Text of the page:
Sunday Thoughts – A Lesson From The Garden

“October breathed poetry ~ beautiful and glowing.” ~ Terri Guillemets

Sweet October morning, my friends.  Welcome to ‘Sunday Thoughts.’

As many of you are probably aware, I love books.  And as I am a gardener, naturally, I enjoy gardening books.  When I find one with solid gardening information along with a little poetry or beautiful words, well, the book is simply a must-have.  Such was the case with the book, “A Garden’s Grace” by, Nancy Hutchens.  The wonderful little book, published in 1997, has become a special friend to me.  It is loaded with good gardening information, wisdom, and even a recipe or two.

Image result for a book titled a garden's grace

In straightening up the bookshelves the other day, I found my friend among the cookbooks.  Now, how did that happen?  Anyway, I had to spend a few moments with her.  In other words, I was easily distracted.  But in doing so, I found a few words of wisdom I want to share.  As it often occurs when I read this treasured book, I feel Nancy Hutchens knows me.  Because somewhere, I usually read something Hutchens tells me I should be doing.  But this time, it was her grandmother, Mamaw Tribby.  I heard her loud and clear saying,  “Sandra, it is well into October, you need to finish putting the garden to bed.  And not at your convenience.”  So for all of you who are gardeners, perhaps the following words from Hutchens and her grandmother will resonate with you as well.  But really the words are, in general, true about many things in life.

“Nature takes no account of even the most reasonable of human excuses.” ~ Joseph Wood Krutch

“When I was a girl it was my job to rake leaves in the fall, just about the time school started, bringing with it activities much more interesting than leaf raking.  I postponed the chore time and again ~ until it was too late.  Big, dry flashes of snow started falling early in November one year and didn’t stop until over a foot had accumulated.  This severe weather continued every weekend throughout the autumn.  All winter I looked out on a yard encrusted with caked and soggy leaves caused by procrastination.”

“Mamaw Tribby said this experience should teach me one of the most important lessons a gardener can learn ~ nature waits for no one.  We think we can control her, but all we can do is follow her lead.  As we puttered in her flower beds, she’d say.  “People are in awe of nature when they first start gardening and follow all the rules.  The trouble starts when they get cocky and think they can do things at their own convenience.”

“Another mild, orange~gold October day.” ~ Sylvia Plath

 

So, my friends, as much as I want to take my wonderful book and coffee in the garden on this gorgeous October day.  I must get my sweet garden put to bed and tucked in for her long sleep.  Because, “As the garden becomes a dearer and dearer friend, I’ve learned that true respect for life is without boundaries.   The garden deserves as much of my heart in winter, when its energy has descended to its roots, as in the summer, when roses and lilies are blooming.”

I hope you have enjoyed your visit today.  Know I am wishing you and yours a beautiful day.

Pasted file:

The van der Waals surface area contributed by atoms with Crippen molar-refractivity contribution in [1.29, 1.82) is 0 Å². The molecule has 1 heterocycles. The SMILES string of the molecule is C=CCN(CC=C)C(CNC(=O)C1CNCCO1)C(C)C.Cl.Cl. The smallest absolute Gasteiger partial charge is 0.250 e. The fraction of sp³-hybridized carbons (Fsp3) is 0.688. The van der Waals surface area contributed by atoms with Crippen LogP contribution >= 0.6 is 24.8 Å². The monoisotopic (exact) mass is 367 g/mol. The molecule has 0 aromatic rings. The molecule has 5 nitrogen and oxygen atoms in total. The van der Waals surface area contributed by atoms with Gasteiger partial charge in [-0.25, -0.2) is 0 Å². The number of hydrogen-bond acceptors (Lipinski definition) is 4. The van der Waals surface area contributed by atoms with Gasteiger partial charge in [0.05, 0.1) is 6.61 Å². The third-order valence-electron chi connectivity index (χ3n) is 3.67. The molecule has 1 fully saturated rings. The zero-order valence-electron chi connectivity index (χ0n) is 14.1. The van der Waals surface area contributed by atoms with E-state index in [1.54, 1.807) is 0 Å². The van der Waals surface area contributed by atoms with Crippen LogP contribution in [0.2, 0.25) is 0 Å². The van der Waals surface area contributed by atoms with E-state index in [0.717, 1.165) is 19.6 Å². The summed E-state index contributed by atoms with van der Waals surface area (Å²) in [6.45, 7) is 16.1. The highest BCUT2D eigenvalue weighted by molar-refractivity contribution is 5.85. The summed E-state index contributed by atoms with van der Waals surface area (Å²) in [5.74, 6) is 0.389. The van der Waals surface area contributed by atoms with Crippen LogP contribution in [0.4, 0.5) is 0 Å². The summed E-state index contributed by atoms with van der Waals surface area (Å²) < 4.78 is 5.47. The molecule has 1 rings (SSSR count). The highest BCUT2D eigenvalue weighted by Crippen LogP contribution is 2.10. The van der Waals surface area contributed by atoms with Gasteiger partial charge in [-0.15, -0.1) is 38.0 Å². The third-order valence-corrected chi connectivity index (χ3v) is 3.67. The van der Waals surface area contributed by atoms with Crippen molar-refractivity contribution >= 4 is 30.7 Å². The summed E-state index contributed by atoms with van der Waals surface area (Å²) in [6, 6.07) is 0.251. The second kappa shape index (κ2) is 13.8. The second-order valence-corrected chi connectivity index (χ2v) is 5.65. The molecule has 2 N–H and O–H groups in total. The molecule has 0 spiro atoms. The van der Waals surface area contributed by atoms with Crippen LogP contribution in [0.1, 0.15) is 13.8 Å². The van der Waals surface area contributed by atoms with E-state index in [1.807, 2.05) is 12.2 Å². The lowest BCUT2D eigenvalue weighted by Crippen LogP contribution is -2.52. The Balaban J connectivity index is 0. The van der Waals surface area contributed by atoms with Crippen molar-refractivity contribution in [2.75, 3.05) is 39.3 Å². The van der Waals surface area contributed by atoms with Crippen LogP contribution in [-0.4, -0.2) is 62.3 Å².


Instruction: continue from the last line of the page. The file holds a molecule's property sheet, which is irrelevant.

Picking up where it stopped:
And…

May your week ahead be golden and full of joy.

 

Amour,

Sandra

 

 

Note:  The ending quote is by, Nancy Hutchens.

Images: via tumblr and pinterest

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14 Comments on "Sunday Thoughts – A Lesson From The Garden"

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Pam Richardson
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Good morning Sandra and Happy Sunday to you! Procrastination often takes place in my garden this time of year.. I can’t completely put her to bed until the dahlias stop blooming. I have plans and thoughts whirling in my head for the spring, but first things first. As always a beautiful post of images and commentary! I need to find the garden book. Have a joy-filled day my friend!

Penny at Enjoying The Simple Things
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Penny at Enjoying The Simple Things

Happy Sunday. I enjoyed your post this morning. I need to spend a little time in my garden tidying up!

Maristella
Guest

The simple pleasures of life…Or the essential things of life…Probably they would be the same thing…Gardening…Reading…Not a hobby but a vital necessity…That book looks gorgeous!I wish you a blessed day!Hugs!

Rita C at Panoply
Guest

I love this little tidbit of wisdom, Sandra. I always loved putting the garden to bed in late fall. It would be so nice and tidy, and it seemed to make the enthusiasm that much stronger for wanting to get out in the spring with most of that work in the rearview mirror.
I just finished reading a great historical fiction, Mammy Jane, of a strong Appalachian woman in WV. She was a great taskmaster through the seasons, never wasting time, effort or yield in the garden.
Happy Sunday, and I hope you enjoy your bedding chores.

jeanie
Guest

Nature waits for no one. So true. For once, I’m relatively together and I have no idea why. Of course, there are still leaves to fall but for now I feel like I can work inside instead of out! Your photo selection, as always, is beautiful!

FrenchGardenHouse
Guest

God evening Sandra, I don’t know how you do it, but your post is always exactly what I need to read! My California garden doesn’t ever completely go to bed, which is what makes gardening here both a joy and a challenge, but as everywhere, there are chores to be done. Luckily, we had and outdoor baby shower here last weekend, which made us tackle the “to do” list vigorously. What a delightful gardening book! Xoxo Lidy

Laura Ingalls Gunn
Guest

Such lovely thoughts you shared. That book looks very interesting. I will keep my eye out for a copy.

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